Monday, January 17, 2011

Four Measurements of Graduation Progress in Dallas ISD 1996-2011

Understanding the true graduation rate in Dallas ISD is critical to understanding what is happening to Dallas children. The first draft of the graph below was produced over a year ago to help clarify the issues relating to graduation rates. It tracks four critical measurements related to graduation rates within DISD. Now, with this 2011 version, each measurement is updated with one more year of data. The ongoing progress by DISD is shown in this graph. Each measurement improved a minimum of 4.3 percentage points to as much as 9.4 percentage points!

These are the four measurements used in this chart:
  1. The percent of the previous year's 9th grade enrollment reflected in this year's 10th grade enrollment is a way to track the notorious "9th grade bulge."  This "bulge" is an inflation of 9th grade enrollment caused by students who are "stuck" in the 9th grade, repeating it until many of them simply drop out.  This bulge goes down as a greater percentage of each 9th grade's enrollment moves to the 10th grade.  The shrinking of this bulge is a predictor for higher graduation rates. In the past the majority of students who dropped out of DISD were those students who also never made it to even enroll in the 10th grade. That is now changing with the largest 10th grade enrollments in history happening in 2010-2011! 
  2. The promotion rate is a measurement of the percentage of students who successfully make the first three transitions in high school: going from 9th to 10th, 10th to 11th, and 11th to 12th. It is a measurement used in many national studies, such as the John Hopkins University "Dropout Factory" study.  It is used due to the difficulty of securing consistent graduation information from each high school across the nation. The 2007 John Hopkins University study declared all 21 non-magnet high schools in Dallas as part of the 2000 schools in the U.S. to be "Dropout Factories" with promotion rates of 60% or below from 2004 to 2006. Now 1/3 of these DISD schools are no longer "Dropout Factories."  More progress is anticipated due to the current 70+% reduction of the "9th grade bulge."  That reduction improves the potential that more students will be making it to 12th grade and on to graduation.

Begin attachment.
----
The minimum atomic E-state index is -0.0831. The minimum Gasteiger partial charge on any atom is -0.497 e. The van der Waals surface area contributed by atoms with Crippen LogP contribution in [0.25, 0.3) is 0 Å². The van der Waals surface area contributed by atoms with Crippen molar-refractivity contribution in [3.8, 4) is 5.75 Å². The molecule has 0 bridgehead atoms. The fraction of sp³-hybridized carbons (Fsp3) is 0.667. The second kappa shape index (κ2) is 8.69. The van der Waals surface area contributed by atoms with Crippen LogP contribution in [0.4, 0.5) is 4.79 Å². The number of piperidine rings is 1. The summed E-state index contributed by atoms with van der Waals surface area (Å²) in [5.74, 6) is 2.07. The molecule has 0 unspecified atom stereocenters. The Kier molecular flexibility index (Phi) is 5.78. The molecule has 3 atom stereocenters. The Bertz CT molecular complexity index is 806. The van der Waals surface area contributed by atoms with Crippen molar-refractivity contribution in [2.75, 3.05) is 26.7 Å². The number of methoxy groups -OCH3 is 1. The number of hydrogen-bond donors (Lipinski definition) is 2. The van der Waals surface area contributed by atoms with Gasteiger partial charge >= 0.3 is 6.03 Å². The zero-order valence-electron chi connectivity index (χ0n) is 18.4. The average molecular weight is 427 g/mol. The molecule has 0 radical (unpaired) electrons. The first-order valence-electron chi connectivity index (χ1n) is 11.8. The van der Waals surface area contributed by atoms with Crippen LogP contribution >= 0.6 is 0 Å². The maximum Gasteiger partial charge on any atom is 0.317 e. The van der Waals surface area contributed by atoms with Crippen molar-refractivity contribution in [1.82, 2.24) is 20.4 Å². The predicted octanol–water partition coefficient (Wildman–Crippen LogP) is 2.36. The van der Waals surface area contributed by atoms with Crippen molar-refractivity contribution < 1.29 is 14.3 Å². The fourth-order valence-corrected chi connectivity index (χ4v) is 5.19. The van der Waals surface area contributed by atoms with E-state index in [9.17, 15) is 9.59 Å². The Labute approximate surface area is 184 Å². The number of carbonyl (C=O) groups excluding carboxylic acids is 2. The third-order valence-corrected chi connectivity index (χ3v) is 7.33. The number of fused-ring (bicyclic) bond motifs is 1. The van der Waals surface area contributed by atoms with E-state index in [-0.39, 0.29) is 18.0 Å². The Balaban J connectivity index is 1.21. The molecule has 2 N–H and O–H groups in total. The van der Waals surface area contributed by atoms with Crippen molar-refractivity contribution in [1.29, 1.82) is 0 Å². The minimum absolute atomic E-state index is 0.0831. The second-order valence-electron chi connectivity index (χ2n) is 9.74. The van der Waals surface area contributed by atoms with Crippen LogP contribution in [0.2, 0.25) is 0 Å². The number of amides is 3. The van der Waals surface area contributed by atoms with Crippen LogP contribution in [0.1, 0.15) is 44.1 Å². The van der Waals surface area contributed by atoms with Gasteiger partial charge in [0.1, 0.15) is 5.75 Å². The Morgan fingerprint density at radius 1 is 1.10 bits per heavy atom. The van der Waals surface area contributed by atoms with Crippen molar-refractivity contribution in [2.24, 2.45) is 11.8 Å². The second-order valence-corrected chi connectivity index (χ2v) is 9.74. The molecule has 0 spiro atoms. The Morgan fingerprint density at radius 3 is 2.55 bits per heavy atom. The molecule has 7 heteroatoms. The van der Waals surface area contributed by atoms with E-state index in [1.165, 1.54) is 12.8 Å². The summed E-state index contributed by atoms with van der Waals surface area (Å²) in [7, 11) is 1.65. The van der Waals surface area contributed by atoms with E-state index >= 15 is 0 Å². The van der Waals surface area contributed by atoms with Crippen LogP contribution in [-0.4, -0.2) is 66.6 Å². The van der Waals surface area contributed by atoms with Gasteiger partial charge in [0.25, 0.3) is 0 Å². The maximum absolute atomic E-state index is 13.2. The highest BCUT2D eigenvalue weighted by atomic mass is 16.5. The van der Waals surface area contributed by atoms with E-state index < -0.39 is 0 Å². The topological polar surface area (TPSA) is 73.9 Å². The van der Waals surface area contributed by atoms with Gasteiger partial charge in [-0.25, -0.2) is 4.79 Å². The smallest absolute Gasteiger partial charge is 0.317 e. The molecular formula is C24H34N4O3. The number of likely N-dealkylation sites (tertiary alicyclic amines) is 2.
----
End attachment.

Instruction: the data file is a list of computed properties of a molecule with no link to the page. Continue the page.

3. The graduation rate used in the chart is the percentage of full 9th grade enrollment reflected in enrollments for each of the three transitions mentioned above, plus the number of diplomas represented in the final transition from 12th grade to actual graduation. Please note that this graduation rate percentage has been growing more rapidly than the promotion rate since 2007. That indicates that more students are passing the relatively recent hurdles presented in the final year of school with more rigorous state testing since 2004.  This is very positive progress!
  4. The CPI rate calculation is the Cumulative Promotion Index used in academic circles as a more timely measurement of the progress being made in a school system.  It takes the four transitions of the graduation rate described in number three above and compresses them into one 12 month time frame involving four different student groups. For the Class of 2010 the CPI was made up of the percentage of freshmen failing to transition that year (2009-2010) to be sophomores the next school year (2010-2011), the percentage of sophomores who failed to transition that year to be juniors the next year, the percentage of juniors who failed to transition that year to be seniors the next year, and finally the percentage of seniors who failed to graduate with the Class of 2010.  That sum, subtracted from 100%, is the CPI. The CPI is a more predictive measurement because it measures the percentages of students-yet-to-graduate who have already successfully managed three of the four transitions counted in a graduation rate. If a CPI measurement is going down it is a warning signal as well for worse dropout rates to come. In this case DISD has reason to celebrate as the CPI is going up! We must then keep working for an ever higher graduation rate.
If anyone wants copies of the spreadsheets and data sources used to create this chart, please email  Critical readings of the data are welcome!  All data comes from publicly available sources, mostly TEA.  The only data no longer easy to locate online are the enrollment by grade counts for DISD schools as of 11-05-10.  These were used as the source for current enrollment numbers for the 2010-2011 school year.  They are probably the most error prone of any numbers used to create this chart.  They are still probably well over 99% accurate as a projection of the "official" enrollment counts that should appear on the TEA web site within the next 4 months.